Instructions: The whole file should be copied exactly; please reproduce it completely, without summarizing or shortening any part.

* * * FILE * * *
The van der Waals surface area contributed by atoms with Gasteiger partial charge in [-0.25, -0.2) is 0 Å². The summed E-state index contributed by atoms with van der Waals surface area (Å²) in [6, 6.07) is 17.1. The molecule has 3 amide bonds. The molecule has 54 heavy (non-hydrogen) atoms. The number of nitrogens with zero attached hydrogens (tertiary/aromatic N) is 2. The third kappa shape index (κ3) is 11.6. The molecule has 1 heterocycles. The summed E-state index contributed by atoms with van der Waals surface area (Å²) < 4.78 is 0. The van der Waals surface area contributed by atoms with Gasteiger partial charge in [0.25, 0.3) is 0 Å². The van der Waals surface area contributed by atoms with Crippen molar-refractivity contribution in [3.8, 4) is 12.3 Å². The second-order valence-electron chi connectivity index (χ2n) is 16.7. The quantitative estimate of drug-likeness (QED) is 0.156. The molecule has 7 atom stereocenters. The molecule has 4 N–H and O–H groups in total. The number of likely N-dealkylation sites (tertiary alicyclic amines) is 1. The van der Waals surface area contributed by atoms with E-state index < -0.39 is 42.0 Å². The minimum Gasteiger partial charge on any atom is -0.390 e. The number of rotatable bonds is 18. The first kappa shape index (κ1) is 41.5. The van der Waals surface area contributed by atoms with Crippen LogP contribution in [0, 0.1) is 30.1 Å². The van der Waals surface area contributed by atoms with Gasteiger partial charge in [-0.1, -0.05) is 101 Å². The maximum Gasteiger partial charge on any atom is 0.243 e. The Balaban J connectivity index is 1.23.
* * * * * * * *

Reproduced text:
The van der Waals surface area contributed by atoms with Gasteiger partial charge in [-0.25, -0.2) is 0 Å². The summed E-state index contributed by atoms with van der Waals surface area (Å²) in [6, 6.07) is 17.1. The molecule has 3 amide bonds. The molecule has 54 heavy (non-hydrogen) atoms. The number of nitrogens with zero attached hydrogens (tertiary/aromatic N) is 2. The third kappa shape index (κ3) is 11.6. The molecule has 1 heterocycles. The summed E-state index contributed by atoms with van der Waals surface area (Å²) < 4.78 is 0. The van der Waals surface area contributed by atoms with Gasteiger partial charge in [0.25, 0.3) is 0 Å². The van der Waals surface area contributed by atoms with Crippen molar-refractivity contribution in [3.8, 4) is 12.3 Å². The second-order valence-electron chi connectivity index (χ2n) is 16.7. The quantitative estimate of drug-likeness (QED) is 0.156. The molecule has 7 atom stereocenters. The molecule has 4 N–H and O–H groups in total. The number of likely N-dealkylation sites (tertiary alicyclic amines) is 1. The van der Waals surface area contributed by atoms with E-state index < -0.39 is 42.0 Å². The minimum Gasteiger partial charge on any atom is -0.390 e. The number of rotatable bonds is 18. The first kappa shape index (κ1) is 41.5. The van der Waals surface area contributed by atoms with Crippen LogP contribution in [0, 0.1) is 30.1 Å². The van der Waals surface area contributed by atoms with Gasteiger partial charge in [-0.1, -0.05) is 101 Å². The maximum Gasteiger partial charge on any atom is 0.243 e. The Balaban J connectivity index is 1.23.